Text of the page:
[Image of page 29]

Mt. Ngauruhoe (three miles distant)

[Image of page 30]

of rock which juts out over the fall. The Manawatu natives having told us where to find the people of Turanga-a-rere, we determined to push on to them, so, taking the path up the hill, we entered the bush, through which we continued for some distance, then into open land, across the Huatapu river, and up a steep hill.

We saw a man on the top, who no sooner caught sight of us than he "made tracks" as hard as he could till he got about a hundred yards ahead of us, at which distance he kept, though we tried to come up with him, till we entered the pa of Kokako, where we found the people of Turanga-a-rere, who soon prepared an excellent meal of wild pork and potatoes. The country here is very beautiful; such a nice combination of forest and plain, with distant views of the Ruahine mountains.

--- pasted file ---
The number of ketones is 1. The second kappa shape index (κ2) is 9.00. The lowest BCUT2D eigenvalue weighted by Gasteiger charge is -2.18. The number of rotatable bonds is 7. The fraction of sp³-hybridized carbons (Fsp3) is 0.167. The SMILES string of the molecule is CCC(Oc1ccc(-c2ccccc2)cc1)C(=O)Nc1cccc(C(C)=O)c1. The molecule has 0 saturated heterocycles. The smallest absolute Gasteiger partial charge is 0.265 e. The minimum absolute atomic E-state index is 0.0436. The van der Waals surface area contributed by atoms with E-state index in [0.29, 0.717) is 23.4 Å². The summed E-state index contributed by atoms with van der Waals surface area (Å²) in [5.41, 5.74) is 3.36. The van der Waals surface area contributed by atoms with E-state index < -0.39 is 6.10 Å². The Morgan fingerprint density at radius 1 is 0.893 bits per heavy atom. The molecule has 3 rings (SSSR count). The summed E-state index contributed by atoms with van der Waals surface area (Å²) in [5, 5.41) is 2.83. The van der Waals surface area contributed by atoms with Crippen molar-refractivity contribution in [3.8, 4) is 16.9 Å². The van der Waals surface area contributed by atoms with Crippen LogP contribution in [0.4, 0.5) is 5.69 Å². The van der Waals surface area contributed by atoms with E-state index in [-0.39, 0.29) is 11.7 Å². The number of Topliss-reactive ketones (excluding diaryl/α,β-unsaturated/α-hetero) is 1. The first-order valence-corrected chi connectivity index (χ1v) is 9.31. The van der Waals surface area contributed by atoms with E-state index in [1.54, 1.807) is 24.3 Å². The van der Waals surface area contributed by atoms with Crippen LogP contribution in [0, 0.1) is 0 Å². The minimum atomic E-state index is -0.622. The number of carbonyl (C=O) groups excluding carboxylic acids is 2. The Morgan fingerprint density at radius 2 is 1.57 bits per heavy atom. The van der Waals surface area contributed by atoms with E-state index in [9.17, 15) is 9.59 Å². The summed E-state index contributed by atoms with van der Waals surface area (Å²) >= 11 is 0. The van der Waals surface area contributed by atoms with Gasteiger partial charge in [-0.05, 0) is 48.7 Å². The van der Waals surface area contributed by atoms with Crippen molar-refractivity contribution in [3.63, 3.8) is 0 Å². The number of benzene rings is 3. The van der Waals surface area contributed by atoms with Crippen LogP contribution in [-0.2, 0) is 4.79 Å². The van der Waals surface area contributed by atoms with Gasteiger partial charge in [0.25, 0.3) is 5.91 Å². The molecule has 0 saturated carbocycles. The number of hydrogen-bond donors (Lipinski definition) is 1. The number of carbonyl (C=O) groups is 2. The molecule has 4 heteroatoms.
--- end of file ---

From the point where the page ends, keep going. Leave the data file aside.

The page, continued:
Monday, February 15th. --We had determined to stop here for the day to rest; but found that the natives had very few potatoes, so we had to trudge on. Started at eight, and kept along for some way, then descended, and crossed the Mangaiwa river at its junction with the Huatapu, into which it falls in a very pretty manner. We then passed along an extremely beautiful valley, with thousands of pigeons flying about, and over a variegated country of bush, grass, hill, and valley till one, when we stopped for dinner, and to wring the perspiration out of our clothes.

Here begins the long bush. We kept on over hill and dale, crossing one of the feeders of the Turakina river, till six, when we stopped, made our encampment, and enjoyed some of the pigeons we had shot during the day.